You might also like: Oppenheimer, Io Capitano, American Fiction, The Teacher’s Lounge, The Color Purple, Spider-Man: Across the Spider-Verse

ISTJ – “To Kill a Tiger” (nominated for Best Documentary Feature Film)

ISTJ To Kill a Tiger

For ISTJs, the documentary ‘To Kill a Tiger’ is a true story that is based on real events that actually matter. Based in rural India, the documentary tells the story of a father who faces the dangerous task of seeking justice for his daughter after she becomes a victim of a violent crime. The film takes you into the real, lived experiences of many people in rural settings who face the challenge of navigating a complex social and legal system and the potential risks involved. Yet this father is willing to risk everything to stand up against societal norms and expectations for the sake of his child and his principles. ISTJs will appreciate the protagonist’s conviction, bravery, and the moral fortitude he displays in the face of adversity. The film not only offers a gripping story but also serves as a testament to the strength of character and the tenacity required to confront and overcome systemic injustices.

You might also like: Society of the Snow, 20 Days in Mariupol, Perfect Days, Indiana Jones and the Dial of Destiny, The Holdovers

ISFJ – “Perfect Days” (nominated for International Feature Film)

Perfect Days for ISFJs

ISFJs, prepare for a profoundly moving experience with “Perfect Days”. This film centers around Hirayama, a humble toilet cleaner in Tokyo, whose simplistic and structured daily routine belies an incredibly meaningful and purposeful life. Outside of his work, Hirayama finds solace and beauty in the simple pleasures of life—listening to music on old cassette tapes, immersing himself in books, and capturing moments through photography. His story unfolds through a series of unexpected encounters that prompt him to reflect on life’s beauty, often found in the most unassuming places.

“Perfect Days” is a celebration of the subtler, often overlooked moments that make life rich and meaningful. It speaks directly to the ISFJ’s natural worldview that the small details in life can provide the most impact and meaning. This film will not only touch your heart but also inspire you to find joy and significance in the simplicity that surrounds you.

You might also like: Barbie, Maestro, The Holdovers, The Eternal Memory

ESTJ – “Indiana Jones and the Dial of Destiny” (nominated for Best Visual Effects)

Indiana Jones and the Dial of Destiny for ESTJs

ESTJs want a movie that will pull them out of their day-to-day work grind, give them some excitement, and engage them with a character to really root for. Indiana Jones is a character ESTJ’s love to root for. He’s smart, practical, responsible, and no-nonsense: all qualities that ESTJ’s emulate as well. And as usual, he’s on a quest that involves navigating historical mysteries, outsmarting enemies, and uncovering hidden truths.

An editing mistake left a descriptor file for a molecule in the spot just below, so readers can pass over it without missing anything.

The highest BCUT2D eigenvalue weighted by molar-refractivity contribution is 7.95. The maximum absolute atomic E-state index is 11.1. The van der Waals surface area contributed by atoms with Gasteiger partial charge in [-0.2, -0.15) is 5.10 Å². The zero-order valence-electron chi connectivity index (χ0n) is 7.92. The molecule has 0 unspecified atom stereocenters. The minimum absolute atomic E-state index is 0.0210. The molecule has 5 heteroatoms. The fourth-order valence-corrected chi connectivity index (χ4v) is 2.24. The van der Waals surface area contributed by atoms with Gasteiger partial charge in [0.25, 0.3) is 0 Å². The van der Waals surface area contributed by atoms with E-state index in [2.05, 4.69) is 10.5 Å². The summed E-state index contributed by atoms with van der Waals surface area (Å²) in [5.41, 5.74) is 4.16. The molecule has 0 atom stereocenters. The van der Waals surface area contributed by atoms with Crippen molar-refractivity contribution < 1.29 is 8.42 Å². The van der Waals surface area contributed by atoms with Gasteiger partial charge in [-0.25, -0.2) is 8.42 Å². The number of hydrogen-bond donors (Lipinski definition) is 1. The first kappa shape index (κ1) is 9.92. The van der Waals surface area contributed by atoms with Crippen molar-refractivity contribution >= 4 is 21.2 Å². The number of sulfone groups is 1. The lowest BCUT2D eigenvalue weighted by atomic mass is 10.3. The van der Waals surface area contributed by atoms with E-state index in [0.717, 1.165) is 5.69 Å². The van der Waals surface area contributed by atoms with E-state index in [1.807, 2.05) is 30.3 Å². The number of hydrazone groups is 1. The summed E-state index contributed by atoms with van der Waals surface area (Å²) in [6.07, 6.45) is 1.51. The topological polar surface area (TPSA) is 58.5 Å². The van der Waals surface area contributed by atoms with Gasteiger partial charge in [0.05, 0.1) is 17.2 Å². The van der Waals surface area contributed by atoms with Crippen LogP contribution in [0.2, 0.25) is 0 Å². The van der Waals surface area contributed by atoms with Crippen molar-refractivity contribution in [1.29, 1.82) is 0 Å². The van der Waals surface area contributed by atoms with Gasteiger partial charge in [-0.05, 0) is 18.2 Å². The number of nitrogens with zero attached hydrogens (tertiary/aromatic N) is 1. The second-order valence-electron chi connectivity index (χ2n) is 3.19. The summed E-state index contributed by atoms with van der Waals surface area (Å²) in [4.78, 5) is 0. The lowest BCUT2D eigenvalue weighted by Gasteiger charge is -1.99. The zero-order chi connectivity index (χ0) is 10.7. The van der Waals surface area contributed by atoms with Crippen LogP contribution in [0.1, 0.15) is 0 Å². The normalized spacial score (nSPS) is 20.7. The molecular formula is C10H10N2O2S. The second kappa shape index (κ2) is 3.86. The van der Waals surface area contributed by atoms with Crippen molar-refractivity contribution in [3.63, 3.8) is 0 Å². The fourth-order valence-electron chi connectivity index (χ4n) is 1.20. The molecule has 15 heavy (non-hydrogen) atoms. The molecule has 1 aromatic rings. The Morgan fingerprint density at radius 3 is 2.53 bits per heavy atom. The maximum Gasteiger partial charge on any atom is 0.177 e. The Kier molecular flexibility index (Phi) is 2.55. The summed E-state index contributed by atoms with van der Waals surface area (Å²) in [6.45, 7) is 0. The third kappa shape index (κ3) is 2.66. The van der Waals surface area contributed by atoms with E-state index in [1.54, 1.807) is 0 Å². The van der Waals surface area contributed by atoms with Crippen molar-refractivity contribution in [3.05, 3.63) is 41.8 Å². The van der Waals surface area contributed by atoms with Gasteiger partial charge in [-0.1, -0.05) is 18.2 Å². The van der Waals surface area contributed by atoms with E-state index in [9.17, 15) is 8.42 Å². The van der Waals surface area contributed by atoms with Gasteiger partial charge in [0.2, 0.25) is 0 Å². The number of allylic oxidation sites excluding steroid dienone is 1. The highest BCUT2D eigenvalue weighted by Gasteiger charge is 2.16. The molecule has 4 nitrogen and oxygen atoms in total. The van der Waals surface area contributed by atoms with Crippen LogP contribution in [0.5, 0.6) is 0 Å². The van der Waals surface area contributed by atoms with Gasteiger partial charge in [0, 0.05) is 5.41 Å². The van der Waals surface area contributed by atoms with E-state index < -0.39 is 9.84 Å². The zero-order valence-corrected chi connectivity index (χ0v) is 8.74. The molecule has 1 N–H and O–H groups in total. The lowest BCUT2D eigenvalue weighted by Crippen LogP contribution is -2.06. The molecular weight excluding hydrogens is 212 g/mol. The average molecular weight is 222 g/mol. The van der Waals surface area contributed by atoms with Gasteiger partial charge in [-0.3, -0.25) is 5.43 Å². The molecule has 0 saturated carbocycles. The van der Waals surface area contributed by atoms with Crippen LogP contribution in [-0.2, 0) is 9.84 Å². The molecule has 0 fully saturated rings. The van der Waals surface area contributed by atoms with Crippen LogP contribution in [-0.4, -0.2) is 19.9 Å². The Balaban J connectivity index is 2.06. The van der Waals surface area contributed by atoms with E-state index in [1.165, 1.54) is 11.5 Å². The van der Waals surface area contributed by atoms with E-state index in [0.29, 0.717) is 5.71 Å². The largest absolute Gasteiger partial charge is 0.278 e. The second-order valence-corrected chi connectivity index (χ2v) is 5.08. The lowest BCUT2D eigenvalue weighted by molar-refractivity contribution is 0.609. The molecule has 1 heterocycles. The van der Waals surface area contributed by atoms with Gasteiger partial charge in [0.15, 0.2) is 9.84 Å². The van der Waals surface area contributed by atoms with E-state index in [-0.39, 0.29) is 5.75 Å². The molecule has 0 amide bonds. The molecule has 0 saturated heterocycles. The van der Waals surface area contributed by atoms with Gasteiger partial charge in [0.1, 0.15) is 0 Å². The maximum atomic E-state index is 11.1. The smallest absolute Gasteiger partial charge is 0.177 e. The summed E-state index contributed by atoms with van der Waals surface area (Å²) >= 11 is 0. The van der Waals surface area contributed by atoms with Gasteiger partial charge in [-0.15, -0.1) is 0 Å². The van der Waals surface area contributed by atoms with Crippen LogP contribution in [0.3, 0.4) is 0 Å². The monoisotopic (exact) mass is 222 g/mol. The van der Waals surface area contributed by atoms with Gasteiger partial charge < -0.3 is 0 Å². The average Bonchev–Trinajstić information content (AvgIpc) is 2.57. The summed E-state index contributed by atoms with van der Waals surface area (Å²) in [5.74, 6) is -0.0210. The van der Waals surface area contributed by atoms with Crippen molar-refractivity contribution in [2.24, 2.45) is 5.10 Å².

The film’s blend of action, history, and mystery will give ESTJs a smart movie that also provides an escape and a sense of fun. And not only that, the themes of legacy and the impact of past actions on the present will align with their interest in the past and how it impacts the future. Overall, “Indiana Jones and the Dial of Destiny” is fun, clever entertainment for ESTJs, showcasing the significance of leadership and the pursuit of knowledge and grit when overcoming challenges and making a difference in the world.

You might also like: Society of the Snow, Io Capitano, 20 Days in Mariupol, Napoleon, Killers of the Flower Moon

ESFJ – “The Holdovers” (nominated for Best Original Screenplay)

The Holdovers for ESFJs

“The Holdovers” gives ESFJs the cozy, heartwarming story they’re always looking for when they peruse Netflix or check theater listings. This film, set in a picturesque New England prep school over the Christmas break, tells the story of a gruff instructor who is tasked with supervising a small group of students left on campus because they have no homes to return to. Among them, he discovers a troubled yet intellectually gifted student. At first, they butt heads tremendously, but eventually they forge an unexpected and profound connection. Together with the school’s head cook, who is grieving the loss of her son in the Vietnam War, they form a unique family unit, demonstrating the power of empathy, understanding, and healing.

“The Holdovers” beautifully captures the essence of community and the significance of extending care beyond one’s self-interest. It will resonate deeply with you, ESFJ, as it showcases the joy and fulfillment found in nurturing relationships and making a positive impact on others’ lives. Its focus on personal growth, emotional bonds, and the collective strength of individuals coming together to overcome personal traumas and societal challenges speaks directly to your core values. This film not only promises to pull at your heartstrings but also affirm the pivotal role compassion plays in transforming lives.

You might also like: Barbie, Perfect Days, The Eternal Memory, The Color Purple

INTP – “The Zone of Interest” (nominated for Best Director)

The Zone of Interest for INTPs